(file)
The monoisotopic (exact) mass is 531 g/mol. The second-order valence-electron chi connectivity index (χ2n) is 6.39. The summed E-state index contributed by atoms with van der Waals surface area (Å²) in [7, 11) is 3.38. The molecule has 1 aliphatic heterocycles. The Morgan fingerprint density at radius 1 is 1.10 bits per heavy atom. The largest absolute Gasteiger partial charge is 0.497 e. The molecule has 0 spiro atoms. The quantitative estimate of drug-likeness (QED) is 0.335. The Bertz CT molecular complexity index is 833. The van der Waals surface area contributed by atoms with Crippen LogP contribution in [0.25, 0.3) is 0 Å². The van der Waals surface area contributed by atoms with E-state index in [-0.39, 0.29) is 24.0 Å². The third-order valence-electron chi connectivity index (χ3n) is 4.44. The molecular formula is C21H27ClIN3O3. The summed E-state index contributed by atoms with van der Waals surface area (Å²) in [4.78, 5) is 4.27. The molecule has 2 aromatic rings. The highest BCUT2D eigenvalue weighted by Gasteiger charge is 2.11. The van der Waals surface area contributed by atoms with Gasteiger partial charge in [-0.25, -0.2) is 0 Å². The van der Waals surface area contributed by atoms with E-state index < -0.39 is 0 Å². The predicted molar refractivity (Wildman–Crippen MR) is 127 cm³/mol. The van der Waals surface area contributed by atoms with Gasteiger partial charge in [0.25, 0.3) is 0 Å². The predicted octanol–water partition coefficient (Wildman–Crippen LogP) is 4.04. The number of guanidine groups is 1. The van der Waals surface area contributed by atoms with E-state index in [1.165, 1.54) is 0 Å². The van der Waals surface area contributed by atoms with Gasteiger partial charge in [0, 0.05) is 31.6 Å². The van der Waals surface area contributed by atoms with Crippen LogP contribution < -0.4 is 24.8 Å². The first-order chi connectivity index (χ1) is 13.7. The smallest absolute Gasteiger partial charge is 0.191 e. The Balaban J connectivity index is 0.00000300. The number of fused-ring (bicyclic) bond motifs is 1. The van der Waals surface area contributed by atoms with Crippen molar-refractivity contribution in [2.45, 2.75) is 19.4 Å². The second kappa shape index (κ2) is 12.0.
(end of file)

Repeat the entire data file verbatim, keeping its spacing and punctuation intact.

The monoisotopic (exact) mass is 531 g/mol. The second-order valence-electron chi connectivity index (χ2n) is 6.39. The summed E-state index contributed by atoms with van der Waals surface area (Å²) in [7, 11) is 3.38. The molecule has 1 aliphatic heterocycles. The Morgan fingerprint density at radius 1 is 1.10 bits per heavy atom. The largest absolute Gasteiger partial charge is 0.497 e. The molecule has 0 spiro atoms. The quantitative estimate of drug-likeness (QED) is 0.335. The Bertz CT molecular complexity index is 833. The van der Waals surface area contributed by atoms with Crippen LogP contribution in [0.25, 0.3) is 0 Å². The van der Waals surface area contributed by atoms with E-state index in [-0.39, 0.29) is 24.0 Å². The third-order valence-electron chi connectivity index (χ3n) is 4.44. The molecular formula is C21H27ClIN3O3. The summed E-state index contributed by atoms with van der Waals surface area (Å²) in [4.78, 5) is 4.27. The molecule has 2 aromatic rings. The highest BCUT2D eigenvalue weighted by Gasteiger charge is 2.11. The van der Waals surface area contributed by atoms with Gasteiger partial charge in [-0.25, -0.2) is 0 Å². The van der Waals surface area contributed by atoms with E-state index < -0.39 is 0 Å². The predicted molar refractivity (Wildman–Crippen MR) is 127 cm³/mol. The van der Waals surface area contributed by atoms with Gasteiger partial charge in [0.25, 0.3) is 0 Å². The predicted octanol–water partition coefficient (Wildman–Crippen LogP) is 4.04. The number of guanidine groups is 1. The van der Waals surface area contributed by atoms with E-state index in [1.165, 1.54) is 0 Å². The van der Waals surface area contributed by atoms with Gasteiger partial charge in [0, 0.05) is 31.6 Å². The van der Waals surface area contributed by atoms with Crippen LogP contribution < -0.4 is 24.8 Å². The first-order chi connectivity index (χ1) is 13.7. The smallest absolute Gasteiger partial charge is 0.191 e. The Balaban J connectivity index is 0.00000300. The number of fused-ring (bicyclic) bond motifs is 1. The van der Waals surface area contributed by atoms with Crippen molar-refractivity contribution in [2.45, 2.75) is 19.4 Å². The second kappa shape index (κ2) is 12.0.